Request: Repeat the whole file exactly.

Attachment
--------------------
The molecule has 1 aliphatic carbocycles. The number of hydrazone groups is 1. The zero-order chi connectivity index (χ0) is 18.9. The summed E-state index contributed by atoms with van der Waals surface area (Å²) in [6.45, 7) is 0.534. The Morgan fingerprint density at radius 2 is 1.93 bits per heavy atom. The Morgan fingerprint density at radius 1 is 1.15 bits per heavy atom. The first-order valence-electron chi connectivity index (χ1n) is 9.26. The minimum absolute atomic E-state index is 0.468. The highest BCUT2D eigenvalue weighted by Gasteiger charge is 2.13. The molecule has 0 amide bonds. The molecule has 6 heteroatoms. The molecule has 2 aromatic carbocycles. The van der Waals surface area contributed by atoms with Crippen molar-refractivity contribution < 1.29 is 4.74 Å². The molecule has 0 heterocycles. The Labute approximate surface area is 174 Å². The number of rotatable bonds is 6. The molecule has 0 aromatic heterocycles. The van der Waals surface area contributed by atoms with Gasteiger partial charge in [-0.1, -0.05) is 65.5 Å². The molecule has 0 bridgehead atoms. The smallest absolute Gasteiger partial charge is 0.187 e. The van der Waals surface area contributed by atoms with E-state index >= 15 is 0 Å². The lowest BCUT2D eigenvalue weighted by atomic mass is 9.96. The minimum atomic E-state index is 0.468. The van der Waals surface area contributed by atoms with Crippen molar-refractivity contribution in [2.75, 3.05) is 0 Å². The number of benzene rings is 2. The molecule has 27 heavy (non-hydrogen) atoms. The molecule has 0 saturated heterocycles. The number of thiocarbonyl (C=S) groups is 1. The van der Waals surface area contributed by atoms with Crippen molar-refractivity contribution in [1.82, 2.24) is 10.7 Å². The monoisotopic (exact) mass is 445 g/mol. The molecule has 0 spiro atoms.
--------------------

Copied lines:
The molecule has 1 aliphatic carbocycles. The number of hydrazone groups is 1. The zero-order chi connectivity index (χ0) is 18.9. The summed E-state index contributed by atoms with van der Waals surface area (Å²) in [6.45, 7) is 0.534. The Morgan fingerprint density at radius 2 is 1.93 bits per heavy atom. The Morgan fingerprint density at radius 1 is 1.15 bits per heavy atom. The first-order valence-electron chi connectivity index (χ1n) is 9.26. The minimum absolute atomic E-state index is 0.468. The highest BCUT2D eigenvalue weighted by Gasteiger charge is 2.13. The molecule has 0 amide bonds. The molecule has 6 heteroatoms. The molecule has 2 aromatic carbocycles. The van der Waals surface area contributed by atoms with Crippen molar-refractivity contribution < 1.29 is 4.74 Å². The molecule has 0 heterocycles. The Labute approximate surface area is 174 Å². The number of rotatable bonds is 6. The molecule has 0 aromatic heterocycles. The van der Waals surface area contributed by atoms with Gasteiger partial charge in [-0.1, -0.05) is 65.5 Å². The molecule has 0 bridgehead atoms. The smallest absolute Gasteiger partial charge is 0.187 e. The van der Waals surface area contributed by atoms with E-state index >= 15 is 0 Å². The lowest BCUT2D eigenvalue weighted by atomic mass is 9.96. The minimum atomic E-state index is 0.468. The van der Waals surface area contributed by atoms with Crippen molar-refractivity contribution in [2.75, 3.05) is 0 Å². The number of benzene rings is 2. The molecule has 27 heavy (non-hydrogen) atoms. The molecule has 0 saturated heterocycles. The number of thiocarbonyl (C=S) groups is 1. The van der Waals surface area contributed by atoms with Crippen molar-refractivity contribution in [1.82, 2.24) is 10.7 Å². The monoisotopic (exact) mass is 445 g/mol. The molecule has 0 spiro atoms.